I have been wondering if I disconnect the TV from the internet and use say, Apple TV, will I have more control over my privacy?
Yes and no.
Apple TV can collect data as well…
but one can change the settings to turn it off the data collection in the Apple TV app.
But, then again, apps like Amazon Prime Video, Netflix, Disney+, BINGE and Kayo Sports can also be used on Apple TV and may also collect data as well. I haven’t explored individual apps to see what can be done to minimise data sharing.
Also with the LG TV, if you haven’t logged into the apps, if they do capture data and share it, its value is likely to be limited as most likely won’t be linked to you. And if you have logged in, they will possibly capture the same data knowing what you are watching and what ‘supported services’ are pushed to you.
If it’s a relatively new TV then this may not be a great idea because you will miss out on updates to the core software that runs inside the TV itself (as distinct from the various apps). That could include missing out on important security updates - so once you disconnect, you should disconnect “forever”.
Apart from that, yes, there are lots of good reasons to disconnect the TV from the internet. Inevitably some apps will just stop working after a few years as they get abandoned or get abandoned on your platform (your TV). So you can get greater longevity by disconnecting the TV from the internet, completely ignoring the “smart” functionality of the TV and connecting a separate box to the TV via HDMI.
Specifically as far as privacy goes, as @phb says, it’s just a question of finding the blackbox.
The TV is a blackbox.
The box that you connect to the TV may be a blackbox.
The apps, no matter where they run, may be blackboxes.
The data that all of these companies sell is part of the purchase price of the device, which may even be “subsidised” by the data.
If your TV has a microphone for voice command then disconnecting the TV from the internet may prevent that functionality from working but it also may prevent the TV acting as a built-in, always-on, internet-facing bugging device i.e. major privacy benefit but at the cost of lost functionality.
You also have the option of disconnecting the TV from the internet but leave it connected to your local network (which you would achieve in your router by using a rule that blocks all traffic between the TV and the internet in either direction).
How much you want to do about all that depends on the priority that you put on privacy.
If you disconnect the TV from the internet, you don’t need to worry about security on the TV, but you’d be using it as a monitor only, either on free to air via coax, or via HDMI to a set-top box. If you connect through a set-top box, then it becomes the security issue.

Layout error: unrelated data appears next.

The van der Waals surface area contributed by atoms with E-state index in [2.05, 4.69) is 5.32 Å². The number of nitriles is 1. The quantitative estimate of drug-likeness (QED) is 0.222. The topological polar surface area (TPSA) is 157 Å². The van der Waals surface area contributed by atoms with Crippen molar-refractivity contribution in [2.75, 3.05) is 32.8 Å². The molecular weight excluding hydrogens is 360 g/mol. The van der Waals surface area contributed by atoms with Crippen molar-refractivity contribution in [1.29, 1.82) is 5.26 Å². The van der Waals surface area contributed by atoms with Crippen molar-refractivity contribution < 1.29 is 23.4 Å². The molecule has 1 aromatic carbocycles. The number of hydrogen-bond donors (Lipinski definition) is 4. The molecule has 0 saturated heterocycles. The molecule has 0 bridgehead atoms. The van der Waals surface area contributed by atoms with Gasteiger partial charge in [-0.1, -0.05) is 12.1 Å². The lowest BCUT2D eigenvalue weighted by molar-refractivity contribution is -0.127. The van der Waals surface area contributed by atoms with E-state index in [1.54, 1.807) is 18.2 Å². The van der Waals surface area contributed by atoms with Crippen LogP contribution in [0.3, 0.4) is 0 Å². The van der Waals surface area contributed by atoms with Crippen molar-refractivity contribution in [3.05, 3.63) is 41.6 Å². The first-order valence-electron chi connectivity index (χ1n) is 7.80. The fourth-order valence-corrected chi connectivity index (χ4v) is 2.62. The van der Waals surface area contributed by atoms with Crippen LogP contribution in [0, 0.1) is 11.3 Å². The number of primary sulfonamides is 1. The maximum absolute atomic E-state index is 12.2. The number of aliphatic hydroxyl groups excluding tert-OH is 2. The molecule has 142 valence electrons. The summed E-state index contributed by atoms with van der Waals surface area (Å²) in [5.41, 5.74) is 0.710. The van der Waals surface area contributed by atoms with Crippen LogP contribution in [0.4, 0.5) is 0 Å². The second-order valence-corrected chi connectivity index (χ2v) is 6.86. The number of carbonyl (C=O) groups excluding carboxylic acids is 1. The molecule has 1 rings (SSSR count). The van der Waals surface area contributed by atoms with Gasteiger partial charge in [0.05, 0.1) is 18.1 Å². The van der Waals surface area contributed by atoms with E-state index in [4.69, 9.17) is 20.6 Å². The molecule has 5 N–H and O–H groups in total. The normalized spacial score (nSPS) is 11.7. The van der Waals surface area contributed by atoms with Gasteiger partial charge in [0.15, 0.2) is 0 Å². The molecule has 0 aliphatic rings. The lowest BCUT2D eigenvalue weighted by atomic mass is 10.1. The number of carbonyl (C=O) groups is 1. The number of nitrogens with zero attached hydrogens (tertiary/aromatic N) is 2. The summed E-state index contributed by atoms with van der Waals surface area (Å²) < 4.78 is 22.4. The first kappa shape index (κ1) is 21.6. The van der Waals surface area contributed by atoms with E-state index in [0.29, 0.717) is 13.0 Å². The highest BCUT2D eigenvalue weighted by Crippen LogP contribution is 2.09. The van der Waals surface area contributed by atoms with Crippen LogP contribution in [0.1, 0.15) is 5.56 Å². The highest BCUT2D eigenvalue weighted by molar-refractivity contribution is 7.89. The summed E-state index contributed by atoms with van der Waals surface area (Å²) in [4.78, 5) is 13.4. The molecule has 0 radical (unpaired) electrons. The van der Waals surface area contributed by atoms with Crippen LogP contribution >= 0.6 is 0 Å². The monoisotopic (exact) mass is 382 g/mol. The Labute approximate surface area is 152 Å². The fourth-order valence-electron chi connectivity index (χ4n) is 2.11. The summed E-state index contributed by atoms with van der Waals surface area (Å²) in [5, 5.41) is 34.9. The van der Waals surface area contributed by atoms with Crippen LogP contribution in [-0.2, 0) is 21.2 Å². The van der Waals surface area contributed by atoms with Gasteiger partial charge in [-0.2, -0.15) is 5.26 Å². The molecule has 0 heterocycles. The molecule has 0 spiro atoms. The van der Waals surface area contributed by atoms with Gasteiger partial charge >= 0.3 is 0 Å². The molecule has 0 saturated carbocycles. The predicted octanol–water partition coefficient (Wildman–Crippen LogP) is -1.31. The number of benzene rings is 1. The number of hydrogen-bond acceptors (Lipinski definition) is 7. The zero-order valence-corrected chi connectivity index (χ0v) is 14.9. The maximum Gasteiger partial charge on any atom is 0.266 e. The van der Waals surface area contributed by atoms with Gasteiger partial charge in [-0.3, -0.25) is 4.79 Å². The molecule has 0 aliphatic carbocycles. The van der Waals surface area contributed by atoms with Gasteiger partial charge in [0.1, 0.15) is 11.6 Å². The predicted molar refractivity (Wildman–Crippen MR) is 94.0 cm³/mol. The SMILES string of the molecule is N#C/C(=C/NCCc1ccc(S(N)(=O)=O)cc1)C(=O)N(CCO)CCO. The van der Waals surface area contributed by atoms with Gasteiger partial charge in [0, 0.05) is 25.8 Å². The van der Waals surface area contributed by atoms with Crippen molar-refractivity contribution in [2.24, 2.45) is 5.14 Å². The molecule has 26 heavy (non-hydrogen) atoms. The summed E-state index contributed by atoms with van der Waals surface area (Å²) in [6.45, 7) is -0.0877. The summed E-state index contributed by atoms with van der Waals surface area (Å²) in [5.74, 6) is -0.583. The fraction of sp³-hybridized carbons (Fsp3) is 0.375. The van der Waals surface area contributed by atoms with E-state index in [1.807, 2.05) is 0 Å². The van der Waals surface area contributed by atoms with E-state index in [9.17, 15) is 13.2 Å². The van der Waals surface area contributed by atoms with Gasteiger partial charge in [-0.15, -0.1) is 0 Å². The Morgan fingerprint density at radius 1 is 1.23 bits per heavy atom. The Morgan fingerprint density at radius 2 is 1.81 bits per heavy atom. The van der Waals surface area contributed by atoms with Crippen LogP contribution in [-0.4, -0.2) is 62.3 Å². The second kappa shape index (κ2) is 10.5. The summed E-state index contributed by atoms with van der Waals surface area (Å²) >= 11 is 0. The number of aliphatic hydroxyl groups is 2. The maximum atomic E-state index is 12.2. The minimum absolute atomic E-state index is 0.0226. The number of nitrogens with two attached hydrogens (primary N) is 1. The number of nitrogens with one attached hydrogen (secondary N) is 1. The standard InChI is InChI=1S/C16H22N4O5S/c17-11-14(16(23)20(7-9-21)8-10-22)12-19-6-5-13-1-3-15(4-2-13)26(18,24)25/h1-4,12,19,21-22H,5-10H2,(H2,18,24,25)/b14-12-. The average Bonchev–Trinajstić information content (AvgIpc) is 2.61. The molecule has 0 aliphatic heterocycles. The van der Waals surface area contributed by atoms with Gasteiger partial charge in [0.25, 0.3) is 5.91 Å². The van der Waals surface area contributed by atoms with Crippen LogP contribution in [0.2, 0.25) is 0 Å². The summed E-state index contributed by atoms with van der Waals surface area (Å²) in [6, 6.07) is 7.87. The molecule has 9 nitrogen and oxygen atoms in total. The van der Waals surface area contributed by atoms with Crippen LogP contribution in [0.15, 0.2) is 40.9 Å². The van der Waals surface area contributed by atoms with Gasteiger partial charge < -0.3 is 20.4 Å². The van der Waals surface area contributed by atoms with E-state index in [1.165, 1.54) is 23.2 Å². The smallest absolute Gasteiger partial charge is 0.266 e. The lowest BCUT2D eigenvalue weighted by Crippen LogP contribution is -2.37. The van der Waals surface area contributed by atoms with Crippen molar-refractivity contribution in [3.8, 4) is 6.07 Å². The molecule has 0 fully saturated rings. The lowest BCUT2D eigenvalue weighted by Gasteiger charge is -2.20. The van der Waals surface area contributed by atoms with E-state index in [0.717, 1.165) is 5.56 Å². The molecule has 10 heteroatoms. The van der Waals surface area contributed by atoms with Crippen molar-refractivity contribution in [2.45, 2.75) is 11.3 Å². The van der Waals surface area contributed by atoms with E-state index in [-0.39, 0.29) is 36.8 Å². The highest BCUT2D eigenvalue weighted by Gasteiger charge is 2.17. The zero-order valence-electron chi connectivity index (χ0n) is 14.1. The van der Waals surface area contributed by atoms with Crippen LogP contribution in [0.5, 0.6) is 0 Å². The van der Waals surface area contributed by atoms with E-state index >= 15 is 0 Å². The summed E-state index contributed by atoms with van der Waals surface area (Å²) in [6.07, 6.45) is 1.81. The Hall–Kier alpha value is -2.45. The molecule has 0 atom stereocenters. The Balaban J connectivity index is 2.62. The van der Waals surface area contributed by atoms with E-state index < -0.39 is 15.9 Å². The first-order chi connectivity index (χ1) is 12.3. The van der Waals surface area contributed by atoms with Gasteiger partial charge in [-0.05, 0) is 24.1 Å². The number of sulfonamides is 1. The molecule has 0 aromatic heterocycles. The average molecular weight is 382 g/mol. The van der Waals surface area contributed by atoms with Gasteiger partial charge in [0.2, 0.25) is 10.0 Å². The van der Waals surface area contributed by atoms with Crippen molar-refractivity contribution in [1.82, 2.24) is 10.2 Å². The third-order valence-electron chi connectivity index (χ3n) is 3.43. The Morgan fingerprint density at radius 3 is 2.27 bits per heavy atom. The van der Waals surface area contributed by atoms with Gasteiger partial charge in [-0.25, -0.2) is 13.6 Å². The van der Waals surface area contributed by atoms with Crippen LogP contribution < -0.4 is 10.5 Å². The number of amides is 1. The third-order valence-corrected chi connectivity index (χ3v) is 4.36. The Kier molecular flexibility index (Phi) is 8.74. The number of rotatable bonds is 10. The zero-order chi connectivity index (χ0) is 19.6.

If you leave your TV on your local network, and that network has a connection to the internet (e.g. an nbn modem or smart phone with tethering) then the tv is addressable, and potentially accessible - it’s “on the internet”, unless you have a decent firewall built into the modem and configured properly.
Any of these services track how you use them. They can work out plenty from that, so that’s the downside. It’s your digital tattoo. You can’t remove it, and it’s as individual as you are…
Thanks everyone. The security issue is what I suspected. Now with the breaches mentioned in the news it certainly raises some questions. I have a VPN which I can use with my modem, but not sure how I go about it. I’m with Telstra so I can suppose they have good firewalls built into the network.
I have HTPCs connected to both my TVs - the TVs have never been connected to the internet and never will be. One HTPC contains a TV tuner card and a big HDD and records FTA shows to watch later (allows shows to be watched when convenient to me, ads to be skipped, and there is always something good to watch). The other is just a micro PC, allows internet access and watching recorded TV shows over my home network.
The most annoying thing is that one of the TVs has an unskippable startup screen for the “smart” functions that takes 10 seconds to go away.
That would annoy me, so much. Mind telling us which brand so we know not to buy it? Its getting harder and harder to buy a dumb TV. Seriously considering just getting a good computer monitor, next time round
That’s questionable. You probably shouldn’t assume that they block anything that they don’t specifically document as being blocked, at least on an ongoing basis.
If you want to check what is being blocked then, for example, https://www.grc.com/default.htm and choose Services / ShieldsUP!
Providing that you know what you yourself (i.e. your router) are blocking then anything else that is actively blocked is probably being blocked by your ISP.